10 Fun Facts About Whale Sharks!
It’s a whale. It’s a shark. It’s a whale shark!
Whale sharks are the largest sharks to be found. They live in warm waters all over the world, often swimming just below the surface. They have large, flattened heads, but small eyes about the size of golf balls, and barbels (which are like whiskers) around their nostrils. They have been around for 60 million years and can live for up to 100 years.
1. Big Fish!
The whale shark is not only the largest shark, it is the largest fish in the ocean and the largest backboned animal that isn’t a mammal. On average, adult whale sharks are 30 feet (9.1 meters) long, roughly the size of a school bus, and weigh 20,000 pounds (9072 kilograms) — as heavy as two elephants! The largest whale shark on record, though, was 41.5 feet (12.6 meters) long and weighed 56,000 pounds (25401 kilograms). Now you know how it got its name. Here’s a shark that can grow up to the size of a whale. In fact, it is even larger than a lot of whales.
2. Filter Feeders
What else do whale sharks have in common with whales, apart from size? Its feeding habits. Indeed, like many whales, the whale shark is a filter feeder, which means that it opens its mouth and sucks in a lot of water, then it closes its mouth and filters the water out gills so that only the food remains inside. What does it eat? Mostly plankton, algae, krill, small squid and crab larvae.
The whale shark is only one of three known filter-feeding sharks. The other two are the basking shark (the second-largest shark and second-largest fish in the ocean), and the megamouth shark.
3. Open Up!
In order to take in a lot of water and enough food to fill its belly, a whale shark has to open its mouth really wide. And guess what? It can open its mouth up to 5 feet (1.5 meters) wide. That’s large enough to swallow a small bathtub! A whale shark can filter through more than 1500 gallons (5678 liters) of water per hour.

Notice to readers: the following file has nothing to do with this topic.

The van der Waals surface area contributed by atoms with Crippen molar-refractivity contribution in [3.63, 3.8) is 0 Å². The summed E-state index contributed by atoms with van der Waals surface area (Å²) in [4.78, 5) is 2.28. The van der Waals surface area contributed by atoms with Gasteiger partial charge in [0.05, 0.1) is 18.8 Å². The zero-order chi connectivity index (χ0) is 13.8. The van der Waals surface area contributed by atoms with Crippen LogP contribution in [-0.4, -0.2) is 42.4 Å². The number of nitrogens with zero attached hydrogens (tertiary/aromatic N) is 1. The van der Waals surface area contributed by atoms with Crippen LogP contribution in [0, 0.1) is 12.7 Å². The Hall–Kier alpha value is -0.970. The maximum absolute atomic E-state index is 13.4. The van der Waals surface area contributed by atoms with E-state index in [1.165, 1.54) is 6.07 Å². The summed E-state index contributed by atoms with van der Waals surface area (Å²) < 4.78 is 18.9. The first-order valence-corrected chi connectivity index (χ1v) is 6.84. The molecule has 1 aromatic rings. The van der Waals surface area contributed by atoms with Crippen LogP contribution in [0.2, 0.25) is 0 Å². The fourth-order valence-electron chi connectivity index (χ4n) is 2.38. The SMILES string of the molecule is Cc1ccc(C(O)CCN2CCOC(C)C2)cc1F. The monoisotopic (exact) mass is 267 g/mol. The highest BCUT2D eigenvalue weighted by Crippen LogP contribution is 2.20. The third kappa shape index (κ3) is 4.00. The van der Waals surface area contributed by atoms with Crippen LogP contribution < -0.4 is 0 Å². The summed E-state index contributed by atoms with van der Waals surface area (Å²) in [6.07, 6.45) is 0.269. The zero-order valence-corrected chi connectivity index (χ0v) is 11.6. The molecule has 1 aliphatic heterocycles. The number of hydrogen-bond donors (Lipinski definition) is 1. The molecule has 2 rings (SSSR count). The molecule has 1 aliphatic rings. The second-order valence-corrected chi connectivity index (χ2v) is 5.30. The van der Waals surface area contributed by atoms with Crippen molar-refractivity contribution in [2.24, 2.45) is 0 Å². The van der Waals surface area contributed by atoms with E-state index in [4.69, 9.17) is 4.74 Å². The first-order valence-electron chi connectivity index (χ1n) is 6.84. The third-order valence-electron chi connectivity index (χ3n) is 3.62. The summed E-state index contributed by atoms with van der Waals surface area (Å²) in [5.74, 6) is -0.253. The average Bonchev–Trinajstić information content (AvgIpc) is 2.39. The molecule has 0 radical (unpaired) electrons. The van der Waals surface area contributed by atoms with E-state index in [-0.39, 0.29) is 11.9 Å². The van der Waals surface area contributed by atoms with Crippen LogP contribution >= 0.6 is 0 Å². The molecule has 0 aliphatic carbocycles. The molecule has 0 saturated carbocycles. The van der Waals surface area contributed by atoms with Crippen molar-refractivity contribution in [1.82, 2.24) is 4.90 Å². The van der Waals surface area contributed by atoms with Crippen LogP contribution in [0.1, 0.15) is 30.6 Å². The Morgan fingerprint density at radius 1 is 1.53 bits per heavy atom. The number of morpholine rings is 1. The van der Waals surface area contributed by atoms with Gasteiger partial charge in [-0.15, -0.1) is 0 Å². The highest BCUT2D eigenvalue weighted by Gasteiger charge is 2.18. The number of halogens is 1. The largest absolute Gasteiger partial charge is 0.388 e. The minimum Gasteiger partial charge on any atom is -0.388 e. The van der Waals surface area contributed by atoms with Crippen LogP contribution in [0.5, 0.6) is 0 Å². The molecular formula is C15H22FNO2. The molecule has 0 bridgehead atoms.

When a whale shark opens its mouth, you will see its numerous teeth. It has even more teeth than the great white shark — up to 4000 teeth arranged in hundreds of rows. These teeth, however, are tiny and not at all sharp like the great white’s. Rather, they look like rasps.
4. Spot the Whale Shark
Whale sharks are beautiful creatures that have pale yellow spots and stripes on their bluish skin. Each whale shark has its own unique pattern of spots and stripes, just like giraffes have their own patterns of spots and we have our own fingerprints, so you can tell an individual whale shark by looking at the arrangement of its spots and stripes.
5. Just Keep Swimming…
Like great white sharks, whale sharks are ram breathers, which means they ram water through their gills, which in turn means that they have to keep swimming in order to keep breathing. If they stop moving, they will drown. Unlike great white sharks, though, which swim using their powerful tails and fins, whale sharks swim by moving their large, flattened bodies from side to side. They swim just below the surface of the water (to keep themselves warm) and they swim slowly — only up to 3 miles (4.8 kilometers) per hour.
6. Ready to Pup
Some sharks lay eggs. Some sharks give birth. The whale shark is somewhere in between. It is ovoviparous. This means that the female has eggs, but the eggs are never seen. Instead, they hatch inside the female and when the young are fully developed, they are born.